Irish people must break their emotional bond with the “cosy fire”, a leading chemistry expert has said, in the wake of the EPA warning of “worrying” air quality at 52 sites across the country.
The Environmental Protection Agency said the burning of solid fuel in villages, towns and cities, particularly outside Dublin, is the biggest contributor to poor air quality.
Across the country, poor air quality is responsible for an estimated 1,300 premature deaths per year.
EPA monitoring systems showed that four of the five worst areas for air quality in Ireland last week were in Munster.
Air quality sensors found that Macroom, Tralee, Waterford, Letterkenny and Ennis had the most particulate matter in the air over the seven days.
The Centre for Research into Atmospheric Chemistry (CRAC) at University College Cork (UCC) this week advised people to avoid evening walks in areas experiencing poor air quality.
Particulate matter is said to be all solid and liquid particles suspended in air, such as dust, pollen, soot, smoke, and liquid droplets.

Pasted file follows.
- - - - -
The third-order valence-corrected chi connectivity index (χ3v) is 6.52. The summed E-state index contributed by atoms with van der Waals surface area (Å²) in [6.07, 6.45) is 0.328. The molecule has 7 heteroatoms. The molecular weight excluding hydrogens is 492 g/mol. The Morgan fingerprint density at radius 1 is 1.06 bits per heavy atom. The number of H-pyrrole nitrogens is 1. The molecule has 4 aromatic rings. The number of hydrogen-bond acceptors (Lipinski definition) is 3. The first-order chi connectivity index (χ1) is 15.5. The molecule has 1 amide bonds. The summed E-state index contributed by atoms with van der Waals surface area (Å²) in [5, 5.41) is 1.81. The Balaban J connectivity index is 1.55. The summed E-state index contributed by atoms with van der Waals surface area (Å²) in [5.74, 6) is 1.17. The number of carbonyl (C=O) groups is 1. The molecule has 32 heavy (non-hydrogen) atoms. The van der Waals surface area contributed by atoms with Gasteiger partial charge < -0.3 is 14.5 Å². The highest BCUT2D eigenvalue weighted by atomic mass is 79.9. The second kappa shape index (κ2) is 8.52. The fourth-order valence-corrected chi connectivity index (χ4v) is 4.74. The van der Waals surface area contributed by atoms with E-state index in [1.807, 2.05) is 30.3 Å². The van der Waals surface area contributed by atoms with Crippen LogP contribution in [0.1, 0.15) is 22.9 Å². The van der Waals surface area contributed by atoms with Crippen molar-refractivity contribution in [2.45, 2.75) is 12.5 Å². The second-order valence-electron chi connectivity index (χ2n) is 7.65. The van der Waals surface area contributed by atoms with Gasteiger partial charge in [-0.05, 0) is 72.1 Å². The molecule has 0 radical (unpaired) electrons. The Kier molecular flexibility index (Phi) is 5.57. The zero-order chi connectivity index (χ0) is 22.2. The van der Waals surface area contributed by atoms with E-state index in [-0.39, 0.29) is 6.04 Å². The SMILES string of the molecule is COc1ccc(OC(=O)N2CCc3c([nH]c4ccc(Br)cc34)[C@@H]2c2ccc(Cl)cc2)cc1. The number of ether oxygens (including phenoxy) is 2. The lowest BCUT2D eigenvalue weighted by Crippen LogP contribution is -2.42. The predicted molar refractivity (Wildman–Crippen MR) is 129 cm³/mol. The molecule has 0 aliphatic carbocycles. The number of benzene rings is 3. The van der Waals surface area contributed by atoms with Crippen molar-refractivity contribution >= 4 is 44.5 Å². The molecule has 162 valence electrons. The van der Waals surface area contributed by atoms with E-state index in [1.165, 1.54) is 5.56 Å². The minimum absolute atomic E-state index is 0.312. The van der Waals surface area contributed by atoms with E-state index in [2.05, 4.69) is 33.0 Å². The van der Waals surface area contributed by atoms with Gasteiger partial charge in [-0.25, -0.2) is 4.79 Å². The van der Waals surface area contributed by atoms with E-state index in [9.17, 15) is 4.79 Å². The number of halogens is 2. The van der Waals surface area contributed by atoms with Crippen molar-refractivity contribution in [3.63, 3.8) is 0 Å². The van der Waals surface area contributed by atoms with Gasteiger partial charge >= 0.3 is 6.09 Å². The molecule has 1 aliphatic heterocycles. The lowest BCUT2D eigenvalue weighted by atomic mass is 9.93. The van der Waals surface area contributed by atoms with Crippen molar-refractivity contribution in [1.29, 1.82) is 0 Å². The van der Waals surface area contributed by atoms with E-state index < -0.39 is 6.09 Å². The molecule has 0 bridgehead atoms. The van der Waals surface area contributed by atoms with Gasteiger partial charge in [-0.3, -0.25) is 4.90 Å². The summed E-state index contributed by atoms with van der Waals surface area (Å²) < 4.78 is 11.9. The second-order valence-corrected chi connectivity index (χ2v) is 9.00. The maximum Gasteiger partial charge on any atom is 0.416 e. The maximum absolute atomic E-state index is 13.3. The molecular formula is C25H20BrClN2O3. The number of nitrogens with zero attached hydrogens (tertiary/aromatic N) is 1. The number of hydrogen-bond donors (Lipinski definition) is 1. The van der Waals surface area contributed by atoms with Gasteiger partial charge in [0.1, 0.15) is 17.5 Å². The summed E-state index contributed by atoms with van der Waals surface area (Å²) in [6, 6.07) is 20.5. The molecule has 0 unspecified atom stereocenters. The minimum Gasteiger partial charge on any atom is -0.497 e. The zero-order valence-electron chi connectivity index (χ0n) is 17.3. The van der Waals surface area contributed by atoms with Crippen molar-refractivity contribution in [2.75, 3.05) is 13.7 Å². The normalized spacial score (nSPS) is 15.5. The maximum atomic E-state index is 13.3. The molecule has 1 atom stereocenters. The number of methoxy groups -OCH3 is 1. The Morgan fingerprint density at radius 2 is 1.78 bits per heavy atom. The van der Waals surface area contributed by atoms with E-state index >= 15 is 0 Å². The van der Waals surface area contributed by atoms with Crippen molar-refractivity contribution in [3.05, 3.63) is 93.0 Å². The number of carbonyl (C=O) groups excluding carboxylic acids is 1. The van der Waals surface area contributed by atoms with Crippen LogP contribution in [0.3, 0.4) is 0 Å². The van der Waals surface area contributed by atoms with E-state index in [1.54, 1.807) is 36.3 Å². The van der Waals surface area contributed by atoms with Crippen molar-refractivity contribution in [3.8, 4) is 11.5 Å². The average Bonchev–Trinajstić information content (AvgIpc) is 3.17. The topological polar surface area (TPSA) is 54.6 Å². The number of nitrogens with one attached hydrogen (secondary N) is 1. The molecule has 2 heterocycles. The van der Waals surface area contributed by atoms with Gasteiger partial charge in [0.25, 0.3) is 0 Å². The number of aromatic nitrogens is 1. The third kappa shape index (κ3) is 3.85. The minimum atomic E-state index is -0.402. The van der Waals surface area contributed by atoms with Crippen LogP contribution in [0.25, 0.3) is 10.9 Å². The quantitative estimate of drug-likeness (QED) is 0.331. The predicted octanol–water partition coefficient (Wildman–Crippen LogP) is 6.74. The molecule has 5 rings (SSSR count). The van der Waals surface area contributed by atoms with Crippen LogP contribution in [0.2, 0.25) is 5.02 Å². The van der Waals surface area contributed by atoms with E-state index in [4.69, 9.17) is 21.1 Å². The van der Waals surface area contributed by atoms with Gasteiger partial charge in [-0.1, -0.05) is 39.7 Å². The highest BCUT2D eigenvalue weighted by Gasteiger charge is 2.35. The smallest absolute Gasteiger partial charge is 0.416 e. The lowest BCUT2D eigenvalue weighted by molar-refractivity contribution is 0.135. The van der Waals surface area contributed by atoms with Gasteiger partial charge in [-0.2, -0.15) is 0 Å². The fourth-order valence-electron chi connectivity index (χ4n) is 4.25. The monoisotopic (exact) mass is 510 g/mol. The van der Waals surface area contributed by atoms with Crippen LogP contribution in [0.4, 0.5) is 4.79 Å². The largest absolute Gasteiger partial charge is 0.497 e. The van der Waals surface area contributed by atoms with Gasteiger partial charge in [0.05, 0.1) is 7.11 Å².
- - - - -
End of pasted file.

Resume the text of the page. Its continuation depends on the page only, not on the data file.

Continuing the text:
Ireland was above World Health Organisation (WHO) air quality guidelines for particulate matter (PM), sulphur dioxide (SO2) and ozone at 52 monitoring sites across the country last year, the EPA said.
Air pollution from traffic – nitrogen dioxide (NO2) – fell at all monitoring stations, but most notably at urban-traffic locations where levels fell by up to 50%, due to restrictions on movement over the course of Covid-19 lockdowns.
Professor Emeritus of Chemistry at UCC, John Sodeau, said that he would advise people to avoid going out in the evenings if the smell and sight of smoke were obvious in localised areas.
The expert in atmospheric chemistry and aerobiology said that Irish people largely remain obl